The details for April 10, 2016 can be viewed here.
The few lucky nights of quiet band conditions in April are over as a noisy storm system originating in the Midwest not only impacted transmitting stations in the region but also receive stations trying to listen for stations around North America. I’m happy that I was able to take advantage of the quiet night on Friday. Maybe there will be a few more.
It was also another noisy night in Oceania and early indications suggest that reports to and from the region may be even leaner than recently observed.
Geomagnetic conditions returned to quiet levels after some surprises during the previous session. The Bz is pointing to the North this morning and solar winv velocities are averaging near 435 km/s. DST values took an optimistic turn to near positive values but the band seems to be depressed at the moment. Solarham reports that the earth-facing solar disk is currently devoid of sunspots.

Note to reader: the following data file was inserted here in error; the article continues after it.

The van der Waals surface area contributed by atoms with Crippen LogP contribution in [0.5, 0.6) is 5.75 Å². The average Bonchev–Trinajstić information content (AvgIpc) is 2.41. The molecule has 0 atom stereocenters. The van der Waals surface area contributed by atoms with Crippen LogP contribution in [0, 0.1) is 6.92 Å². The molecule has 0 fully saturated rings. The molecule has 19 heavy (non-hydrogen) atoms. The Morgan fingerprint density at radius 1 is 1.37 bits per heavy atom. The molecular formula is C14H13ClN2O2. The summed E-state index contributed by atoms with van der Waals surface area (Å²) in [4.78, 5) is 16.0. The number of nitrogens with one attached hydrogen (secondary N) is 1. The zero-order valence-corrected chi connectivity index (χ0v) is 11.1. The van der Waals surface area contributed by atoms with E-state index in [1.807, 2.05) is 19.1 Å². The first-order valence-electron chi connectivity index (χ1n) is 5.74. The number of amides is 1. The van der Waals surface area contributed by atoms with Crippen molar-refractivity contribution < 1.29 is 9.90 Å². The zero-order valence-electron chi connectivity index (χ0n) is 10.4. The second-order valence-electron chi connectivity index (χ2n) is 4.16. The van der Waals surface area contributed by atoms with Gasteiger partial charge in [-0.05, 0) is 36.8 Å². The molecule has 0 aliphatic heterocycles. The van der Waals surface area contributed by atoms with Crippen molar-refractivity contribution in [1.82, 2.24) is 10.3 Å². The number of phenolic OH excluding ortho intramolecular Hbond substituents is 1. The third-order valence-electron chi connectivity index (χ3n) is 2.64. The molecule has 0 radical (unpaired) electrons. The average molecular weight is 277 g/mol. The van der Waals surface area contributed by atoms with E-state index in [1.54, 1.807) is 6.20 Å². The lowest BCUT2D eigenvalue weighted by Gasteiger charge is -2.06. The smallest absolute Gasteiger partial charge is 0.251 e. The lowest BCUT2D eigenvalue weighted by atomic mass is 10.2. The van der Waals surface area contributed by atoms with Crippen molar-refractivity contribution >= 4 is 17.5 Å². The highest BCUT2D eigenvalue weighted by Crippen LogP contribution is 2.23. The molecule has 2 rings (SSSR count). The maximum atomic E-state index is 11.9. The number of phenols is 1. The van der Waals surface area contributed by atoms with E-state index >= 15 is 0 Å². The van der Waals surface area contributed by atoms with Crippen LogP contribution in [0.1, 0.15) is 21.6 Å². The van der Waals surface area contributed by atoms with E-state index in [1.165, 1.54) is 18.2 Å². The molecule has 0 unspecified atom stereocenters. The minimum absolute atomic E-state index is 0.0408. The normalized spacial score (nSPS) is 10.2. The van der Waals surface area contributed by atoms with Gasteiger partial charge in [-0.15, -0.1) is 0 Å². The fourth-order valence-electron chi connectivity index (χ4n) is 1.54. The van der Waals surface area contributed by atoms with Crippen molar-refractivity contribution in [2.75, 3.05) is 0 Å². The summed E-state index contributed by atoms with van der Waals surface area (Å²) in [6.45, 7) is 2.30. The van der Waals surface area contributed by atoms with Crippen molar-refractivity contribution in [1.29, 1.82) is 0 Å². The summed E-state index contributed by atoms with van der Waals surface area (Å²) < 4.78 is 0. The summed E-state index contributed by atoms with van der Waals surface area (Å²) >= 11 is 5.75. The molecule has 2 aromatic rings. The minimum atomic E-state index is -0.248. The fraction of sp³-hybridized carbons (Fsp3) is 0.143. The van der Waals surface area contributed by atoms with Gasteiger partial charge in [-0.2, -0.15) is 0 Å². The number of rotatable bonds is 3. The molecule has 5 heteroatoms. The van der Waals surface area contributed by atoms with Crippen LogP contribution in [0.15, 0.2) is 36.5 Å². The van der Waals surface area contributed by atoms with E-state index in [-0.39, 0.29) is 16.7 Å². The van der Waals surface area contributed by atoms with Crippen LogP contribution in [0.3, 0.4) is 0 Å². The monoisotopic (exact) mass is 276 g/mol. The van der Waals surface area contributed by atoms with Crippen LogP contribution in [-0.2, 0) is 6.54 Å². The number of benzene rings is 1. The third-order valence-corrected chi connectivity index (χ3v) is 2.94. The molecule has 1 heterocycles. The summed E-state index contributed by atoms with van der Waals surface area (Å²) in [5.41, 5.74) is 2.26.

Andy, F6CNI, reported that he could lightly observe VO1NA’s CW signal on 477.7 kHz during this session but was only listening using a 1-meter long whip antenna inside the ham shack with his FT1000MP. Andy also noted another signal on 477.718 kHz but the signal was never strong enough to make a determination of the call sign.
Roelof, PA0RDT, also reported Joe’s signal and indicates that propagation was a bit better.
Neil, W0YSE/7 / WG2XSV, was reported by Toby, VE7CNF, at 0225z while operating JT9. Neil was reported at -26 dB S/N. Neil indicated that Toby was best at -3 dB S/N at his QTH.